News Real Bread Campaign

Freshly faked

Time to name and shame half-baked supermarket loaf tanning salon claims.

Half-baked claims. Credit: Chris Young / CC-BY-SA-4.0

Half-baked claims. Credit: Chris Young / CC-BY-SA-4.0

Have you spotted a freshness claim in the ‘bakery’ section of a supermarket where you know for sure there is nobody on site making bread fresh from scratch?

The Real Bread Campaign is calling on Real Bread lovers to call out examples of The (not so) great British fake off.

Take photos or videos of claims like ‘freshly baked’, ‘baked in store’, ‘baking throughout the day’ and post them on social media using the hashtags #freshlyfaked and #RealBreadCampaign

What this is about

On 4 March 2024, British Baker reported that ‘Sainsbury’s is planning to remove scratch baking from more of its in-store bakeries…’ The retailer was not forthcoming about how many staff members, stores or customers would be affected. The article went on to note that no Aldi, Asda or Lidl store makes baked goods on site, though did not mention the situation in any other supermarket chain.

Sainsbury’s is planning to replace an unspecified number of in-store bakeries (places that make bread and other baked good from scratch) with what the industry refers to a the ‘bake off’ system and the Real Bread Campaign calls loaf tanning salons. Bread (and/or additive-laden, UPF products marketed as ‘bread’) – are made and baked elsewhere (some even overseas), chilled or frozen and then re-baked in-store to add colour and crispness to the crust.* 

The law

In its guidance document Criteria For The Use Of The Terms Fresh, Pure, Natural etc. in Food Labelling, the Food Standards Agency highlights that general food law ‘requires that the labelling, advertising and presentation of food, and the information made available about it through whatever medium, should not mislead consumers’.

It also notes that ‘the labelling, advertising and presentation of a food must not be such as could mislead a purchaser as to the characteristics of the food and, in particular, as to its nature, identity, properties, composition, quantity, durability, origin or provenance, method of manufacture or production.’

With specific reference to bakery marketing, the guidance states: ‘Terms such as “freshly baked”, “baked in store” and “oven fresh” may mislead consumers into believing that they are being offered products that have been freshly produced on site from basic raw materials. Some stores sell bread made from part-baked products that have been packed in an inert atmosphere or frozen off-site then “baked off” at in-store bakeries. Use of terms like “freshly baked”, “baked in store” and “oven fresh” on these products could potentially infringe the general legal provisions’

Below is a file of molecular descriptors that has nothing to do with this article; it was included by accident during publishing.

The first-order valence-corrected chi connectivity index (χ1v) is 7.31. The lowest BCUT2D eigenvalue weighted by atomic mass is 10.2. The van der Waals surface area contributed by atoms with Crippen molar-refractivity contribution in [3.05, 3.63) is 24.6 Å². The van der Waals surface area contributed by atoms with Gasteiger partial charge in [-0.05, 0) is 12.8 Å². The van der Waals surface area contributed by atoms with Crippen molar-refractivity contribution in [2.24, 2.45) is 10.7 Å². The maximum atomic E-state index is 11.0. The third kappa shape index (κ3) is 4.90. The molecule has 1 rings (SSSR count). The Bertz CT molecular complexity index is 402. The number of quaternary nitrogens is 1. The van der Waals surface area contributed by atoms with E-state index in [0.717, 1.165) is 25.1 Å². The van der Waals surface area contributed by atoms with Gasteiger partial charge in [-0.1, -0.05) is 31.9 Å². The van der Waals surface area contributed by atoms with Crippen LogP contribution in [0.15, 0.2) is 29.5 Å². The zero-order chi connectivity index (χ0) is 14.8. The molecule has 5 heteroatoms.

As part of our Honest Crust Act proposals, the Real Bread Campaign continues to lobby for updated and improved regulation of freshness claims to better protect shoppers from being misled. 

Why this matters

As we note in our 2010 report Are Supermarket Bloomers Pants?, and its 2018 sequel Are Supermarket Bloomers Still Pants?, we have three main areas of concern about the loaf tanning salon system and how the products are marketed:

  • Fewer skilled jobs for local people.
  • Unfair competition.
  • Potentially negative environmental impact.

A loaf tanning salon (in which someone with minimal to no specialist training does little more than putting ready-made products into an oven and turns on the timer) does not provide skilled baking jobs to people from that store’s local community.

There are a range of reasons that a small, local independent bakery needs to charge what it does in order to remain financially sustainable. At the other end of the economy of scale, and with the ability to defray costs elsewhere in the business, a supermarket can undercut a local bakery. Misleadingly to state or imply that loaf tanning salon products and/or how they are produced, are the same as Real Bread made from scratch is unfair competition.

At the risk of stating the obvious, baking a product twice uses around twice as much energy as baking product once, so has a larger carbon footprint. 

As anyone who has found a day-old loaf tanning salon baguette to be a fair substitute for a tack hammer knows, the process can lead to products that stale very quickly. This results in a greater potential for food waste, at a cost to both the shopper and the environment.

*Typically, pastries are made off site and receive their first and only baking in-store.

Published Tuesday 12 March 2024

Real Bread Campaign: The Real Bread Campaign finds and shares ways to make bread better for us, better for our communities and better for the planet. Whether your interest is local food, community-focussed small enterprises, honest labelling, therapeutic baking, or simply tasty toast, everyone is invited to become a Campaign supporter.

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